The occasion was and the PM’s ‘classroom’ comprised senior officers in Delhi and district magistrates of 599 of the country’s 706 districts. 

The speech via videoconferencing also reached district-level officials across the country. 

The PM’s over an hour long speech was motivational in parts, but it was primarily a stinging critique of the manner in which the has functioned since Independence. He also seemed to be demanding from the quicker decisions.

Modi said it was time the moved from its role as a regulator to becoming an enabler. Modi said bureaucrats need not be afraid of any consequences for taking quick decisions as he would stand by them if the decision was taken with honest intent and with the public interest in mind. 

“Something momentary may happen but I am with you,” the Prime Minister said. The PM’s comment is significant, given several bureaucrats have referred to three Cs — the Comptroller and Auditor General (CAG), the Central Bureau of Investigation and the Central Vigilance Commission — as stumbling blocks in decision-making, ultimately resulting in policy paralysis.

The PM asked civil servants to weigh their decisions from an outcome point of view and not merely tabulate output. “Do statistics lead to any change?” he asked. He said: “Output is okay for the CAG. If we see CAG-centric output, then there won’t be any change in the country.”

“We will neither be able to see any change, nor would any change come in the country. But if we see things from ‘CAG+1’ then there would be changes,” he said.

Modi spared neither the older bureaucrats, nor the younger lot. He criticised the bureaucracy’s colonial inheritance of hierarchy and said the “experience” of senior bureaucrats tended to become a “burden” for the entire system as they tried to stall efforts at improvement lest the juniors might outshine them.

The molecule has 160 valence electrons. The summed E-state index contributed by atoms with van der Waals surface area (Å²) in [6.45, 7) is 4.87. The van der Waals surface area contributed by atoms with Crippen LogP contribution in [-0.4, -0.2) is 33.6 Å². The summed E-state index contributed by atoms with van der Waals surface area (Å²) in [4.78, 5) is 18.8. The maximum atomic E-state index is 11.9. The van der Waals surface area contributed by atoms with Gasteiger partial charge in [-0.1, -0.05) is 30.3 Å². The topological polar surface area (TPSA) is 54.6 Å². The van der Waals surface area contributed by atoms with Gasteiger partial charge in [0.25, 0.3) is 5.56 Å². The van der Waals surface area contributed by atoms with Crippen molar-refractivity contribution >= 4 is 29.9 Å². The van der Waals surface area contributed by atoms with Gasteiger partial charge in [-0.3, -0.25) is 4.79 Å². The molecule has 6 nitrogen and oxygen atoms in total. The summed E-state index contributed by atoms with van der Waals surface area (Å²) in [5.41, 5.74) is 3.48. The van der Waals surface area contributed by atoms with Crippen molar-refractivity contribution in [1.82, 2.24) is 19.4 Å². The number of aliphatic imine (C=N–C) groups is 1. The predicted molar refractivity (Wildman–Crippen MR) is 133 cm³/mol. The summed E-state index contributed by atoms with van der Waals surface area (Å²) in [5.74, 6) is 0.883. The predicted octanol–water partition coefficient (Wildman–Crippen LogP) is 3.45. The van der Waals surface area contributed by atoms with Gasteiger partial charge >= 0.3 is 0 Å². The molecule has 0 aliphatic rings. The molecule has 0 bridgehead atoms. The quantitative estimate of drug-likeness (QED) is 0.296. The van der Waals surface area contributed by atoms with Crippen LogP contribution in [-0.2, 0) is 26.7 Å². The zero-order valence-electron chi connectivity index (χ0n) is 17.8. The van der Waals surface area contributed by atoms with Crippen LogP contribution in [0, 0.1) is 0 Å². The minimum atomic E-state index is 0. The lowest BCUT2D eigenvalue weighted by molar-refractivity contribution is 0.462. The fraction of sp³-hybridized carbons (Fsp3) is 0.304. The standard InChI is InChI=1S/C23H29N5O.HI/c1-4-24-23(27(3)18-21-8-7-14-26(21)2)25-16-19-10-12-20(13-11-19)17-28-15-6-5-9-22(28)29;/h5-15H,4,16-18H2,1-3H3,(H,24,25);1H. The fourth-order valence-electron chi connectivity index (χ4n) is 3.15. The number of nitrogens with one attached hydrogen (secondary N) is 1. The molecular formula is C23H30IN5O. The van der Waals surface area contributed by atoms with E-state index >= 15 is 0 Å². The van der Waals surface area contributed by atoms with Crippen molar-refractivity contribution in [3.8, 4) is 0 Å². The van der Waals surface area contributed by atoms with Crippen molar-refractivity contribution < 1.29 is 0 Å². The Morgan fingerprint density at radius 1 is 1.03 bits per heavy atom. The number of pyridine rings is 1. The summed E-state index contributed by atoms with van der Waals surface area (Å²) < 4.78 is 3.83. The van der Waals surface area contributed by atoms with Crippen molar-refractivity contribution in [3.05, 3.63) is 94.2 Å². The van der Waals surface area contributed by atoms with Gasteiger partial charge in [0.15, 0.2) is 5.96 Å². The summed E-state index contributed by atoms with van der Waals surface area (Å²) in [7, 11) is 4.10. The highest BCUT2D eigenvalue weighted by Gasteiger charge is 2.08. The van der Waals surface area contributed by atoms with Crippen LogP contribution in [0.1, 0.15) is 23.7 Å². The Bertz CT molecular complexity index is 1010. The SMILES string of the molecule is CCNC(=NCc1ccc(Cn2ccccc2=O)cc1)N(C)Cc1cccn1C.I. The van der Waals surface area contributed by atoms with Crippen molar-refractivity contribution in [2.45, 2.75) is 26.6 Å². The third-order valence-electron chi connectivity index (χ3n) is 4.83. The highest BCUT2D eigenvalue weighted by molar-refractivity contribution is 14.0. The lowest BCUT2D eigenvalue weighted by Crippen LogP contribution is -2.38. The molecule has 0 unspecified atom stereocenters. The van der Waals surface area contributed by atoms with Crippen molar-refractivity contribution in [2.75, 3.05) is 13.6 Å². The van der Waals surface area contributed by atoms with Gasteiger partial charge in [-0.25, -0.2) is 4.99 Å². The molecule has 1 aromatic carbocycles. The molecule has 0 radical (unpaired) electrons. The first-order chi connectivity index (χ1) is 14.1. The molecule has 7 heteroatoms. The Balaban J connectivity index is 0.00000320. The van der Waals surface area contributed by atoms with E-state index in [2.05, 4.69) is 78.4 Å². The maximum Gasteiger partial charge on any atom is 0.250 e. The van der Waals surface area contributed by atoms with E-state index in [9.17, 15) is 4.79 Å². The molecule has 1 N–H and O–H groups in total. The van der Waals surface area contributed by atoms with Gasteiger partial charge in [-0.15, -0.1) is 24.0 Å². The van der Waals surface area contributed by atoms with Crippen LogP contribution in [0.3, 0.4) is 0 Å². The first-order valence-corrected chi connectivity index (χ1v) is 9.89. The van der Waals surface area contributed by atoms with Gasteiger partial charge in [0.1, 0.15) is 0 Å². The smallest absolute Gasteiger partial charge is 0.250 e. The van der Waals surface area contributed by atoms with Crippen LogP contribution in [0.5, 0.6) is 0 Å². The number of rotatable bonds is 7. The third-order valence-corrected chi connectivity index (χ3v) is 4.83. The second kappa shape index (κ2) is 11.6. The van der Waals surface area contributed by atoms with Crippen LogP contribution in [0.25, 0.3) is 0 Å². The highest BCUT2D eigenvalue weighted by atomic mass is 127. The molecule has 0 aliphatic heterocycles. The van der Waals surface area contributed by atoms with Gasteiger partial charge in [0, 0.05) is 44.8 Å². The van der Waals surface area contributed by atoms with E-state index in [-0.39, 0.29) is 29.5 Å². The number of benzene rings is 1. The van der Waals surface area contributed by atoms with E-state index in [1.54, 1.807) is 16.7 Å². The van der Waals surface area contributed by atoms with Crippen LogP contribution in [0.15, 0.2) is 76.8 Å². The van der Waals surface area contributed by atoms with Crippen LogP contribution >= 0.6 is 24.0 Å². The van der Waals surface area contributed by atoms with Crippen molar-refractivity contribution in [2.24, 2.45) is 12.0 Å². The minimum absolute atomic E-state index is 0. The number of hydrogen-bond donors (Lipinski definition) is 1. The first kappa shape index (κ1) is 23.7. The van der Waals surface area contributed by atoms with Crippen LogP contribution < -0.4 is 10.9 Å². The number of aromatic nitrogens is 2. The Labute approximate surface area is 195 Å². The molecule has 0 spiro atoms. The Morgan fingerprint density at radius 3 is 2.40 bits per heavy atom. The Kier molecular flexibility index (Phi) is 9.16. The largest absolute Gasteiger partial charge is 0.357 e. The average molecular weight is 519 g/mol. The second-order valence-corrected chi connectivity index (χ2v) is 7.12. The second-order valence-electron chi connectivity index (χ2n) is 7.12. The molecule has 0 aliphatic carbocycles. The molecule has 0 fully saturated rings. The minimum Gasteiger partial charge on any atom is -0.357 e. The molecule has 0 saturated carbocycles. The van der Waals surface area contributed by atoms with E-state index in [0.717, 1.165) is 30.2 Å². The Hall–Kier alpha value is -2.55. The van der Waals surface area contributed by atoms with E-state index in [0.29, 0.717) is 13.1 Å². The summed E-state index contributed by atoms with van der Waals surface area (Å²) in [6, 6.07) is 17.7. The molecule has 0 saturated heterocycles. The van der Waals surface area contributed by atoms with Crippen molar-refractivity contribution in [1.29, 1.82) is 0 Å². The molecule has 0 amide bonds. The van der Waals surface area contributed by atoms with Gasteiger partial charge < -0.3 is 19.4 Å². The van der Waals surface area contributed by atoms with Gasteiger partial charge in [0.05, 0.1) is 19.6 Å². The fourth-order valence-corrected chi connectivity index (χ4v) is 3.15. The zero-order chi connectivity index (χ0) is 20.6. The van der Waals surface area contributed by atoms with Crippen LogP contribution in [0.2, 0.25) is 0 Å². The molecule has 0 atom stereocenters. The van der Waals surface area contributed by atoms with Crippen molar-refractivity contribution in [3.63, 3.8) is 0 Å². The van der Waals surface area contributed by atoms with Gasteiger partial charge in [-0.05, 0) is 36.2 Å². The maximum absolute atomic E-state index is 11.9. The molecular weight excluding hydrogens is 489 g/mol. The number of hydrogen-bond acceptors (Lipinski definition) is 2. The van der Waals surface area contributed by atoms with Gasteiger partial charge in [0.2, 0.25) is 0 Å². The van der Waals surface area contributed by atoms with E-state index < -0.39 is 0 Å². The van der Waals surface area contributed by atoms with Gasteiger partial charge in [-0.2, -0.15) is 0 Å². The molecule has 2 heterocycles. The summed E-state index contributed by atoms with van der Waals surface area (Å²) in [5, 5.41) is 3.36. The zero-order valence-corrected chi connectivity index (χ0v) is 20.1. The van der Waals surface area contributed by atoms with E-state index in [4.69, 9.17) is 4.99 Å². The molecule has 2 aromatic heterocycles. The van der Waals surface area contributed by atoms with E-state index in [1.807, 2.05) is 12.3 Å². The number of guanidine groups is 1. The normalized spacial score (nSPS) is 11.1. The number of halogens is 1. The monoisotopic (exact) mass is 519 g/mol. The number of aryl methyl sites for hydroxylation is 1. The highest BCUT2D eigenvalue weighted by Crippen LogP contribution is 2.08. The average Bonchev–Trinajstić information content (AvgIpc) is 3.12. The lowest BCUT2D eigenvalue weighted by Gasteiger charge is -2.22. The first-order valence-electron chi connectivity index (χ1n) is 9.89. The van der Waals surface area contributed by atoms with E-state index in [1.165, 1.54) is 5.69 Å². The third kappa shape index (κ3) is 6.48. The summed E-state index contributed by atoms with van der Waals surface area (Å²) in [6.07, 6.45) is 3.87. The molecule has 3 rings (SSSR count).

The PM also advised younger bureaucrats to learn from their seniors the importance of anonymity in doing their work. He said they should use social media to spread awareness, increase the participation of people in government schemes, and not use it to circulate their photographs at events. “I, for one, have banned the use of mobile phones during my meetings,” Modi said.

It was for the second successive day that bureaucrats found themselves chided.

On the first day of the event on Thursday, Home Minister had advised bureaucrats to take decisions with a big heart, not petty mindedness, and to be part of the solution, not the problem.

Both the PM and Home Minister’s advice to the comes on the heels of Uttar Pradesh Chief Minister Yogi Adityanath questioning the need for so many holidays in his state, and speculation in the bureaucratic circles in New Delhi that the Modi government might bring back the six-day week. In Friday’s speech, the PM appealed them to exhibit excellence in their work, introspect where they might have gone wrong, to break their silos and work as a team to perform, and to transform the country for it be one of the advanced nations of the world by 2022.